CFPB warns auto finance companies against inadvertent repossessions

On February 28, the Consumer Financial Protection Bureau (CFPB or Bureau) issued a bulletin along with a press release, highlighting an issue the agency has written about frequently over the past few years: inadvertent repossessions. Essentially, the bulletin reminds industry of the guidance already published by the CFPB in several editions of the Oversight Highlights and a 2020 consent order, but it’s also a clear reminder that inadvertent repossessions remain one of the Bureau’s highest auto finance priorities.

Inadvertent repossessions are those that occur by mistake – when a consumer has made a sufficient payment or promise to stop the repossession, but it happens regardless. Several errors can cause this, some of which are highlighted in the bulletin:

  • Apply a payment to the wrong account
  • Failure to process an extension/deferment
  • Failure to cancel a repossession order (or all orders, if account is placed with multiple repossession providers)
  • Seller failures (recovering the vehicle, even if the order had been put on hold or cancelled)
  • Do not cancel active repossession orders when a consumer files for bankruptcy
  • Apply payments to the account in a different order than depicted in consumer communications (that is to sayby paying the fee first, which may prevent the account from being sufficiently reimbursed to avoid repossession)

The bulletin also notes instances during oversight reviews in which auto finance companies made representations to consumers about actions that would be sufficient to avoid a repossession, but these statements were inaccurate, resulting in repossessions even when consumers performed the actions.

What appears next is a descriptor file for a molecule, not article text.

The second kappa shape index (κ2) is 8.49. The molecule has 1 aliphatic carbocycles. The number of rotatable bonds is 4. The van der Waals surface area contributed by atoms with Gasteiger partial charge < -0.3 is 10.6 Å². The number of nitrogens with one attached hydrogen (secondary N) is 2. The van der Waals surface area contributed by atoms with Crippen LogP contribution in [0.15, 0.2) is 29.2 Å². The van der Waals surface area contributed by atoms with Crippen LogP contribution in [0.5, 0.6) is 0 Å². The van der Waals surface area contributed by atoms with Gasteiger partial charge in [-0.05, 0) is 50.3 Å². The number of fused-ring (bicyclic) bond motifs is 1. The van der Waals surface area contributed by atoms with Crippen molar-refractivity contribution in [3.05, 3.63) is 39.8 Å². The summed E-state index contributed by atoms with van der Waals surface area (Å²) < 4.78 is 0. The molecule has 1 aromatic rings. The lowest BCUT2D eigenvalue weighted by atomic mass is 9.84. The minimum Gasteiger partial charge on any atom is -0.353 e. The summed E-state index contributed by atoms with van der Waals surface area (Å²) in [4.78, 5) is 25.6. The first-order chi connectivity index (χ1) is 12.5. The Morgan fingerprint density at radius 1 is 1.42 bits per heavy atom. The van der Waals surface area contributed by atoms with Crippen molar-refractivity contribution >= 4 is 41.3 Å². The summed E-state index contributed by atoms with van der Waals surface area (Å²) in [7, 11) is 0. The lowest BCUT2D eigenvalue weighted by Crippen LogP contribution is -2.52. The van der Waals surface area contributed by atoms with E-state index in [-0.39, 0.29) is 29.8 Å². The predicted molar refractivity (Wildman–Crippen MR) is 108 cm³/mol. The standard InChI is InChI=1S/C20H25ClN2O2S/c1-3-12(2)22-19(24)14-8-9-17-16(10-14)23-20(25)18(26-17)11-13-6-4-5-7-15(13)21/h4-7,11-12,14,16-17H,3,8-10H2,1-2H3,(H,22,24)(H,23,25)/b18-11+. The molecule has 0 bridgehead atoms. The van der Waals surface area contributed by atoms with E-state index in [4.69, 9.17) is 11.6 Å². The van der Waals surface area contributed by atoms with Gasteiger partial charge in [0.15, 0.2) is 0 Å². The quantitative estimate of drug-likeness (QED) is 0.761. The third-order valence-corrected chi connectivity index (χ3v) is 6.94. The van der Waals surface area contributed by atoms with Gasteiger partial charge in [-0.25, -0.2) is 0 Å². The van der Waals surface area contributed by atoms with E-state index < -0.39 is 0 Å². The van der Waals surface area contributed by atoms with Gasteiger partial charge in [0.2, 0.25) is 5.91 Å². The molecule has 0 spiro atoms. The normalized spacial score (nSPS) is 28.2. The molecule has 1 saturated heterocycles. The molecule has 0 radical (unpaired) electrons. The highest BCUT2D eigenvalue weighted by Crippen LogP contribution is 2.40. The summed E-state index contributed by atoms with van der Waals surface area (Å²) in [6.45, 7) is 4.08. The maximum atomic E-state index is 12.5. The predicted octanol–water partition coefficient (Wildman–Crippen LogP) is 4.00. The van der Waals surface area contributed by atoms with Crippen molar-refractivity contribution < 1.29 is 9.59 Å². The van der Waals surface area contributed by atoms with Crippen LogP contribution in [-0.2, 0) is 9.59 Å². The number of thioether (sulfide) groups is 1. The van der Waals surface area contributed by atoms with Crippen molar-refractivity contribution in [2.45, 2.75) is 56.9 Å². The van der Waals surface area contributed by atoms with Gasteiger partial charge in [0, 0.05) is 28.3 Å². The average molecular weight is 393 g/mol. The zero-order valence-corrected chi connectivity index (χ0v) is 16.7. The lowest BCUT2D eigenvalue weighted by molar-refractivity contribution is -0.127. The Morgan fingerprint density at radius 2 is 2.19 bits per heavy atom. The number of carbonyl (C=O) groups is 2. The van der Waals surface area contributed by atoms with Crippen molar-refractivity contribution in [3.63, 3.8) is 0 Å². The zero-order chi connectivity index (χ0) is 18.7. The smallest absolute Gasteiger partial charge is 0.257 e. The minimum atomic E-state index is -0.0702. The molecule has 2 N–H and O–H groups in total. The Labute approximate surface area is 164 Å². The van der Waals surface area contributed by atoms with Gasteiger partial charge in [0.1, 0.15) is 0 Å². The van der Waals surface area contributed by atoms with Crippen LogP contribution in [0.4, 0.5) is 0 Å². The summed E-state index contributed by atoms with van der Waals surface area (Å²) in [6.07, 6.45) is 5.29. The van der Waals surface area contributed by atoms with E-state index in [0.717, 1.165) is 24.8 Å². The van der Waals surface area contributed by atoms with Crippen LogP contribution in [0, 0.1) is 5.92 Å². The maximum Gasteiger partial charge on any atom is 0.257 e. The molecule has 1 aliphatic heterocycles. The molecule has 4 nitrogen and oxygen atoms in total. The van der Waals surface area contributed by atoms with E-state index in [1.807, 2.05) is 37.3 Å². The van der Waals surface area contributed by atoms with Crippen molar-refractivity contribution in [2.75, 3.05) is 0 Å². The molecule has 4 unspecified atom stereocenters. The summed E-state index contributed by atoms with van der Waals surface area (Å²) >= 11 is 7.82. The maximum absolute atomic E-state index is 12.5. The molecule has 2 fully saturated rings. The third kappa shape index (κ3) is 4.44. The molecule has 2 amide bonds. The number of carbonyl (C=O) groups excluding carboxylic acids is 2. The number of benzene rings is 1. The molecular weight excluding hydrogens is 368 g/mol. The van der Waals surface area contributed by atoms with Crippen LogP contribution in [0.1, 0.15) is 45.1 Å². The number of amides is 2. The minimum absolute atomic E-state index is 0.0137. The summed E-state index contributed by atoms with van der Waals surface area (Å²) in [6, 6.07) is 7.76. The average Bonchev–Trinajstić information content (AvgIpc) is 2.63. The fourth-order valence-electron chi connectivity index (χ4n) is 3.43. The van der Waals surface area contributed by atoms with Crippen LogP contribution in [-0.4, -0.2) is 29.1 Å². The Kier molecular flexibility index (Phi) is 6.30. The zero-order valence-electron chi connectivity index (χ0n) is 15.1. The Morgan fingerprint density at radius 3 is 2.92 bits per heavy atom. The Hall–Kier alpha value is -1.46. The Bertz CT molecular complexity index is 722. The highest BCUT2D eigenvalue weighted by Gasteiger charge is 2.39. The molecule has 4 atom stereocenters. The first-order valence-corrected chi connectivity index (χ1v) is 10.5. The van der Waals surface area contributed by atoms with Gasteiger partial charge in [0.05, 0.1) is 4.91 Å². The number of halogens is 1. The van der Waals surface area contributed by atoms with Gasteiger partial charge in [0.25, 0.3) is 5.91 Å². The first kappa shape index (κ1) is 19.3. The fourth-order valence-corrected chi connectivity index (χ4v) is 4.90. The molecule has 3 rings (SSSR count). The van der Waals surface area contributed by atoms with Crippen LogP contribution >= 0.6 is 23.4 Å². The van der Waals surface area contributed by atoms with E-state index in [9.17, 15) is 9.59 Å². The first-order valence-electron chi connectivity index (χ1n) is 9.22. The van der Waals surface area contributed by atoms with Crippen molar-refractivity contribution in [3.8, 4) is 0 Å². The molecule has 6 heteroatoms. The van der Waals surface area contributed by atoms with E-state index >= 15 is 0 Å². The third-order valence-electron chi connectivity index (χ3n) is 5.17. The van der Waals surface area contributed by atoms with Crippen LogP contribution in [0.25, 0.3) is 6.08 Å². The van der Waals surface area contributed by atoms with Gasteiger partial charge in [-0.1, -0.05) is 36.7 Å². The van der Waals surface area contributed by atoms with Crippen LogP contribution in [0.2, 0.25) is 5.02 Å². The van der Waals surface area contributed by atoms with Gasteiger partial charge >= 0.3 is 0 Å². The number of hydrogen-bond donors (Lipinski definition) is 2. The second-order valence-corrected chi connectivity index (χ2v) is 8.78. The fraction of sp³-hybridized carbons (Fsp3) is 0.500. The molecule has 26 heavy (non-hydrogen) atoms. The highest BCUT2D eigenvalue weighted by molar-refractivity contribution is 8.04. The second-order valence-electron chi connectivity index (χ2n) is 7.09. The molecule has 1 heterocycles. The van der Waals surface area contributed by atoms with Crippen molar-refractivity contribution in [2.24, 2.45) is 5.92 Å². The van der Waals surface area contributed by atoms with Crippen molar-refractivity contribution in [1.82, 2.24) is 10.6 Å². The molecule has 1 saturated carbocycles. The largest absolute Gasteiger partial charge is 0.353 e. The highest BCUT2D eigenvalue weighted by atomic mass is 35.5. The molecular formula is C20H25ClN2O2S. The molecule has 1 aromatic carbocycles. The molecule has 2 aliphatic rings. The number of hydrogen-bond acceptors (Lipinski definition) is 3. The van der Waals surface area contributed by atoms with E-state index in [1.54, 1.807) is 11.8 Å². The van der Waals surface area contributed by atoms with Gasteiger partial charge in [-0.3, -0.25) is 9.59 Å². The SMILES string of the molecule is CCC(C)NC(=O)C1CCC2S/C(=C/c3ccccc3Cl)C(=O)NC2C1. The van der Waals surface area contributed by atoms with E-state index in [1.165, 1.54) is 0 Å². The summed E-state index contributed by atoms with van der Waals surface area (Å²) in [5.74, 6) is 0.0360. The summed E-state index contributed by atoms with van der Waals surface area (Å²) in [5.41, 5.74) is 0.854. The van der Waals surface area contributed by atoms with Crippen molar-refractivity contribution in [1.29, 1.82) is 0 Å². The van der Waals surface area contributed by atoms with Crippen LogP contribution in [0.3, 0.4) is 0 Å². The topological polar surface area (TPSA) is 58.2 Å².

Consistent with the Bureau’s recent focus on fees, the bulletin also claims that some foreclosures were caused by auto finance companies charging consumers “illegal fees”, but the “fees” mentioned were actually premiums. forcibly imposed insurance. The Bureau further notes that some auto finance companies have improperly charged insurance premiums after repossessions, and (returning to an issue the Bureau first raised in a 2016 version of Oversight Highlights) improperly authorized repossession agents to charge a fee for the recovery of personal property from repossessed vehicles.

After recapping its previous guidance on the issue of inadvertent repossession, the Bureau provides a list of recommended compliance steps regarding the issue. These steps include typical measures such as policies, procedures, review of customer communications and payment application processes, monitoring of repossessions and complaints, logging and root cause analysis. inadvertent repossessions, and vendor monitoring of repossession agents. However, he also notes something that had not been presented before in Oversight Highlights: have a process to “reimburse consumers for direct and indirect costs incurred as a result of illegal seizures, if any”. This concept of consumer restitution was present in the CFPB’s 2020 consent order on this matter, but it is the aspect of the Bureau’s recent guidance that is probably the least prevalent in the industry today, and it therefore deserves special attention.

Essentially, the bulletin summarizes the existing guidance as previously viewed by the Bureau, and it confirms the type of compliance measures adopted by many auto finance companies in recent years. But the release of the bulletin and the now typical, heavily worded press release comparing inadvertent repossessions to the “theft” of a car and claiming that “[a]Auto loan managers must ensure that every repossession is legal,” should recall that the subject of inadvertent repossessions will remain an area of ​​scrutiny by the CFPB.

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